CSI was recently working at a Tank Farm in Tauranga where a replacement turpentine tank was going to be put in place. The Tauranga Tank Farm has 31 tanks that carry various substances such as class 3 flammable liquids.
Our team had to test the quality of the anchors that previously fixed down the bottom plates to the concrete slab to determine if they could secure the new structure to the foundation. The following case study breaks down in detail what the project required us to do, how we solved the problem and the outcome of the project. During this project, we used proof of load testing to determine the best outcome for our client.
The objective of this project was for a replacement turpentine tank to be securely attached to the previous foundation. The issue with the previous turpentine tank was that the base had rusted out. Oil and gas industries view corrosion in storage systems as a major cause of releases and equipment failure, so it was important that our test provided accurate results.
CSI was required to carry out tests that would determine the tension demand of the anchors.
We had to test the inserts for holding down bolts in the existing concrete slab. A new turpentine tank was going to replace the previous therefore the inserts in the existing slab needed to be tested to see if they had the strength to carry the new load. The engineer had to assess whether the connections would hold.
This project was carried out the following Testing Standards:
• Proof testing to BS 8539
• Proof load 100 KN
• Monitored movement Test
• Test carried out under the CFA Guidance Notes
And used the following test equipment:
1. 60 Ton Hollow Ram
2. Calibrated Digital Pressure Gauge
3. 2 Speed Hydraulic Hand pump
4. 3m Hose and Couplers
5. Reaction frame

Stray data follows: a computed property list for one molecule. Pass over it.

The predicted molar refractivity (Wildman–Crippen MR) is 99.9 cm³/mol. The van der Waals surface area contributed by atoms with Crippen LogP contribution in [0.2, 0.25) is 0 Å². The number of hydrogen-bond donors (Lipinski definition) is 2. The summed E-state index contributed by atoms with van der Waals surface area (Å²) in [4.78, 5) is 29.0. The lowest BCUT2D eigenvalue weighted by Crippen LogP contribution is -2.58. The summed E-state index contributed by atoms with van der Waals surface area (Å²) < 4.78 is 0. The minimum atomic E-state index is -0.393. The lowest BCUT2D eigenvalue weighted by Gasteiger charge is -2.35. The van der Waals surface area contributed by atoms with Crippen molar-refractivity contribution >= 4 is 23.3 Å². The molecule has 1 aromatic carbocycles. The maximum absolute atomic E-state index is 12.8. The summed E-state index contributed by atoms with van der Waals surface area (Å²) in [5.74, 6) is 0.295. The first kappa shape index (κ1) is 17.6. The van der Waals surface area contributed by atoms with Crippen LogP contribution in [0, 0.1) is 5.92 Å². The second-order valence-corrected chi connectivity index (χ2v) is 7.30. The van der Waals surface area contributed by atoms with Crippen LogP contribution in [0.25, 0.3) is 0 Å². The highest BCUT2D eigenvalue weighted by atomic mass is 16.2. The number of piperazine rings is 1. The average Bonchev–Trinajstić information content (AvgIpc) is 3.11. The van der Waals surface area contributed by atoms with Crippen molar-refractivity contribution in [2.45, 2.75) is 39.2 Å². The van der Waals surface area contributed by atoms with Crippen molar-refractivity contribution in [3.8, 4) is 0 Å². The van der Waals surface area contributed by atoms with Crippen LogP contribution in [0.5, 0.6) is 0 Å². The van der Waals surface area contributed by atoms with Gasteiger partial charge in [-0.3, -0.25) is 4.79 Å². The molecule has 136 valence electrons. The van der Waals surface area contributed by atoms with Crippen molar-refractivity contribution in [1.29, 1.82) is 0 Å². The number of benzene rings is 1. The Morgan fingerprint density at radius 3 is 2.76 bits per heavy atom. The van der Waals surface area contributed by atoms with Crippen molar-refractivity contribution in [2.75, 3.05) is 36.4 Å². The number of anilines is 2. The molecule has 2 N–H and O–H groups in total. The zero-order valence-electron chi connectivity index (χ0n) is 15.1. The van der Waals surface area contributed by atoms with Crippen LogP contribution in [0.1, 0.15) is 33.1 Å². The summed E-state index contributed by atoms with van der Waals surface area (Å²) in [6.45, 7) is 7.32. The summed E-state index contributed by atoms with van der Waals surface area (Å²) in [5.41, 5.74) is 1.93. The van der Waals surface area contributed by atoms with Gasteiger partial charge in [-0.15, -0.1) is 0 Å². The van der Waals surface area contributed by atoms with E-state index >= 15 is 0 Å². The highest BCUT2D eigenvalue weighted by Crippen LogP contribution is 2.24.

6. Mitutoyo 543782 Plunger Dial Indicator (for monitoring)
7. Fine adjustment linear magnetic base (for monitoring)
Preparation is key and for this project, CSI spent half a day off-site with prep work to ensure that the time on site was used as efficiently as possible. This allowed for the on-site testing to be completed in one day, minimising any disruption on site.
The solution to determining whether or not the inserts were suitable to reuse was to use an investigative pull-out test on the anchors. CSI carried out Pull-Out Tests on each existing insert, of which there were 28 altogether. A Pull-out test was determined as the best solution because these types of tests are normally performed to establish how strong the fixings are between securing material and concrete. Pull-out testing and our Pull-off strength test are performed because of various factors affecting bonding materials. With this test, the different failure modes give us insight into the weakest element that leads to detachment. Pull-out testing minimises the chance of construction malfunctions.
How does Pull-out testing work:
Our extensive Pull-out testing requires the attachment of a piece of equipment to the existing insert/fixing. The equipment that we use is then pulled to determine the stress load level to see how strong the insert is. Using this method allows us to diagnose the potential strength and durability of the structure that will be taking the place of the previous tank.
One of the biggest challenge we had during this project was lugging around our heavy testing gear to 28 sites.
The benefits of the testing were expected to provide an indication as to whether or not fuller research was required to ensure that the anchors (bolts) could perform adequately.
CSI was requested to use a Pull-Out Test method because it was a cost and time effective solution to the problem. CSI’s Pull-Out tests provided quick results and saved our client money. The results of the test determined that the inserts were, in fact, able to carry the new turpentine tank. These results were better than CSI originally expected, as we could tell our clients that they can save more time and money by reusing the old inserts. The clients wouldn’t need to rip out the existing concrete slab to put new inserts in place. The CSI team were able to give their client the confidence that the existing inserts would withstand the imposed load.